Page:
Maximum Lady Time
Last week I took a conference call with Gloria Steinem while sitting in a Taco Bell. That event led to many wonderful things, not the least of which was being hugged by Dee Snider of Twisted Sister. The least of which was probably Deborah Norville asking me if she could “squooch past” me last night. She was wearing a tweed blazer festooned with tiny rhinestone shards. I was drinking green champagne and trying not to sweat through my dress.
A few weeks ago, I was asked if I’d like to have the chance to talk to Gloria Steinem, you know, just ask her a few questions. I said yes immediately, before realizing that I had no idea what to ask her. What can you ask that woman that hasn’t been asked before? I figured I’d get my feminist card revoked if I’d asked the first one that popped into my head, because it was about being Christian Bale’s stepmom. So I polled my friends and family, had three questions ready, and then five minutes into the call abandoned them all and had at least ten new ones on the tip of my tongue.
I am not really one to gush or get starstruck, but this woman was incredible. She was smart and funny and kind, and answered my question about women avoiding conflict and confrontation to their own detriment so well I wish I could call her for advice whenever I needed it. The thing that stuck out the most to me was how un-didactic she was. I feel like very few people, having spent a lifetime being such a trailblazer and lightning rod as she, having been heralded and criticized and debated for so long, could maintain such a refreshingly un-preachy manner of speaking. There was no script to her answers; they weren’t cut and pasted from other interviews or discussions. You got the feeling that she was right there with you, genuinely interested in the conversation, and wanting to know what you thought as well. I realize this sounds so forthright and aw-shucks, two things I’m usually not when I write, but I’m having a hard time conveying how honored I was to be a part of this conversation. I got chills several times. It was one of the most amazing things that’s happened in my life and I will never forget it.
Anyway, so: Dee Snider of Twisted Sister. Getting to that.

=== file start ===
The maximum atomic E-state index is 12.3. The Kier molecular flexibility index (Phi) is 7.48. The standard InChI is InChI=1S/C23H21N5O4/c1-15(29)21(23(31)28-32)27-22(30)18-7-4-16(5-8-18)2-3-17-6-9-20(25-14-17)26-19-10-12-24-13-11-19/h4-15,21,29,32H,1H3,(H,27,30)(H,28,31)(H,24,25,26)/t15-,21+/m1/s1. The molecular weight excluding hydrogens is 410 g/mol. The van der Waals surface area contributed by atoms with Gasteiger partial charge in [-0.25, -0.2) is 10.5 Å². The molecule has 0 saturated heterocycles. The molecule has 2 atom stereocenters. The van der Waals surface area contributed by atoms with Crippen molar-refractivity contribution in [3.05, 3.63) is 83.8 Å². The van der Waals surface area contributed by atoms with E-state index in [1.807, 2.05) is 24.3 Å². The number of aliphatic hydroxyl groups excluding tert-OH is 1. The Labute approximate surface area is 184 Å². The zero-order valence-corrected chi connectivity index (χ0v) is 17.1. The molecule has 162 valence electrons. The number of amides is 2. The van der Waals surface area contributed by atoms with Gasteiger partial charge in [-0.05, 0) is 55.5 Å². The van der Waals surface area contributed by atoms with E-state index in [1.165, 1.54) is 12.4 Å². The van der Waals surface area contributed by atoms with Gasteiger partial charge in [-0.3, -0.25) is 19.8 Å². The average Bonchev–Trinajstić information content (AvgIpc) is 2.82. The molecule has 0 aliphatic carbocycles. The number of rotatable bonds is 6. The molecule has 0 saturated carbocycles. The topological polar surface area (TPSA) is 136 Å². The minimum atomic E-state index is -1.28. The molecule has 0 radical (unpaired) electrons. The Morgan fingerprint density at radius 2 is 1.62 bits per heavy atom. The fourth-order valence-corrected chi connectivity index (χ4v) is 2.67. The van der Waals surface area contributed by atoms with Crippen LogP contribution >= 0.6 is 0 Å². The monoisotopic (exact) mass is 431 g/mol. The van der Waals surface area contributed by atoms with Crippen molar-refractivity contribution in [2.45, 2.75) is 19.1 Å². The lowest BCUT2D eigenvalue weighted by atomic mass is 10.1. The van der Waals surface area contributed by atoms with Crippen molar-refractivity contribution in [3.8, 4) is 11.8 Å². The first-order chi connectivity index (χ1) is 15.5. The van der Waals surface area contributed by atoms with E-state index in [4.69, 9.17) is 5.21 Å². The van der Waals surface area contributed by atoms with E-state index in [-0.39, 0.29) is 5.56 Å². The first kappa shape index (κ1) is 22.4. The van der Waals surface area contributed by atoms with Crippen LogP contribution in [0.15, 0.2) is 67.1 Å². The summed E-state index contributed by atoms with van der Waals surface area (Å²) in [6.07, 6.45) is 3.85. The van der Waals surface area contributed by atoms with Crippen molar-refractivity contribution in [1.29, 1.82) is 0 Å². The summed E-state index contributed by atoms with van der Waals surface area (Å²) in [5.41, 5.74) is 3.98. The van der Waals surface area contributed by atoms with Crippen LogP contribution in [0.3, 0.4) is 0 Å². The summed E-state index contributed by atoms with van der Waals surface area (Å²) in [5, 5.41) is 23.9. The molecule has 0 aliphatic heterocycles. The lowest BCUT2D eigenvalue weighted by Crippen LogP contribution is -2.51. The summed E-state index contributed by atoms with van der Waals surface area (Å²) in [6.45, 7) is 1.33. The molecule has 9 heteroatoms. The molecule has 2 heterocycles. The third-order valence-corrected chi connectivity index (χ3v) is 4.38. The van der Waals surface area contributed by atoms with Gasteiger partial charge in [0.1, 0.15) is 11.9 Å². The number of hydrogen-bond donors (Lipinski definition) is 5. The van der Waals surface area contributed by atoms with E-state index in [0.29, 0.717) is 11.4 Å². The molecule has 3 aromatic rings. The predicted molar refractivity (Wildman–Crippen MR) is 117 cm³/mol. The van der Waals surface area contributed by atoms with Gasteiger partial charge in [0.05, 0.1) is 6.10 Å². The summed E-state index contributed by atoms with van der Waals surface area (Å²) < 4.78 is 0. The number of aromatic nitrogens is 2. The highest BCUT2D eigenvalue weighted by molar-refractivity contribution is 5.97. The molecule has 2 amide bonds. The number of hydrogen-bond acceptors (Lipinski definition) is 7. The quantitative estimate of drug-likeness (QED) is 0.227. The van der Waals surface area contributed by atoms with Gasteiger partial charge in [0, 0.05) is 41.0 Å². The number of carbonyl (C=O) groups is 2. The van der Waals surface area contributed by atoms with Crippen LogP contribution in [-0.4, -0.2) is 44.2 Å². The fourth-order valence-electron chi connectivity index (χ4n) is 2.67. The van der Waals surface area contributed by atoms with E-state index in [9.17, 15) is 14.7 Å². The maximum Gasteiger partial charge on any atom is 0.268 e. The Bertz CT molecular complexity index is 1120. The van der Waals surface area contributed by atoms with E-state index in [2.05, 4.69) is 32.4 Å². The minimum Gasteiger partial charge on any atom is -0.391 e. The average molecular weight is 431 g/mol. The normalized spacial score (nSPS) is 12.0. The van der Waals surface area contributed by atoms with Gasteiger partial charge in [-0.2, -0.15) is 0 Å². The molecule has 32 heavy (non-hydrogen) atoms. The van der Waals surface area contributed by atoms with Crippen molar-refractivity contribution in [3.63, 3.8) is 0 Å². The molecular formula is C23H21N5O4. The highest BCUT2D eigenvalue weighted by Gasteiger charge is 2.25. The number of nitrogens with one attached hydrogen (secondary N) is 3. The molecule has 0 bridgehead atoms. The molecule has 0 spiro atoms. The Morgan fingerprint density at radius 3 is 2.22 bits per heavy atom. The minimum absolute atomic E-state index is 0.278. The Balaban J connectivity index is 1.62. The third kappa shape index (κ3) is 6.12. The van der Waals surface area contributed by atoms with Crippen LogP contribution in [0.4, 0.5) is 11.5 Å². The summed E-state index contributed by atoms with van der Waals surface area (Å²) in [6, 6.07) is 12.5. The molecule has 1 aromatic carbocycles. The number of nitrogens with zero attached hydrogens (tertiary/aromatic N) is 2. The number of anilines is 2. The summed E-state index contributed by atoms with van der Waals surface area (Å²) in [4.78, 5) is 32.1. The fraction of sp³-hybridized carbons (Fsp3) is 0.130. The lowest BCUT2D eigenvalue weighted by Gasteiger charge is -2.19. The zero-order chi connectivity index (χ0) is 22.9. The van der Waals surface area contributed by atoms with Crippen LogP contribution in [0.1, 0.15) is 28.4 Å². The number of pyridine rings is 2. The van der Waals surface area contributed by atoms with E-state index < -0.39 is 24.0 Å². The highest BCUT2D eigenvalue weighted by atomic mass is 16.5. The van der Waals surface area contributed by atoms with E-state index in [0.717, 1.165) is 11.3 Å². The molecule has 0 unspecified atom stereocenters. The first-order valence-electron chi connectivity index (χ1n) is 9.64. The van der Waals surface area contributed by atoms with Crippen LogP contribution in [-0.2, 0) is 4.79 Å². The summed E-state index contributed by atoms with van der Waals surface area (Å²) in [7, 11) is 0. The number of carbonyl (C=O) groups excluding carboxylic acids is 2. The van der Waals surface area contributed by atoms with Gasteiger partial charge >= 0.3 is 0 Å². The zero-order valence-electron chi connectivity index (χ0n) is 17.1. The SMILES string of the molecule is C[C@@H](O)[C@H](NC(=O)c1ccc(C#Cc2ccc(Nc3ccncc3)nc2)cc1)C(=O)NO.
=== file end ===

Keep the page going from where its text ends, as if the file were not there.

I was on this call with nine other women writers, and it was all in honor of GreenStone Media, the new radio network Gloria Steinem has co-founded. Last night was the launch party at the Museum of Television and Radio here in New York. About every third person in the room was famous, and so everyone spent their time sipping the complimentary green champagne and pretending not to scan the room for famous faces. Everyone except Heather and Michele and me. Heather would grab my elbow and hiss Look, it’s Emme! or Look, Jane Fonda! or OH MY GOD IT’S THE PLASTIC SURGERY CAT LADY!, to which the dapper man next to us spun around and said, “Where? She bankrupted one of my clients!” Only it wasn’t her (because, really, why would she be there?), but then we had someone new to gossip with. And then we got to actually meet Gloria Steinem in person, and she was lovely and amazing and looks better at 72 than I do at 29, and not to be a total Milhouse but she smelled really nice.
But the best story of the evening was when the photographer came up to me and said, “Hey, you’re Sarah Brown! Would you like to get a picture with Dee Snider of Twisted Sister?” Hello friend, are you reading my mind? And god bless Dee Snider, because I think he thought he was supposed to know who I was, because the photographer just introduced me as Sarah Brown and said she’d like to get our picture together, and he was a pro and hugged me and chatted and posed, and the whole time my brain was blaring his song from Pee Wee’s Big Adventure that goes You’re gonna burn in HELLLLLLL!
As soon as they send me the audio from the phone call, I’ll post it here. Until then, here lies the most surreal set of party pics on the planet.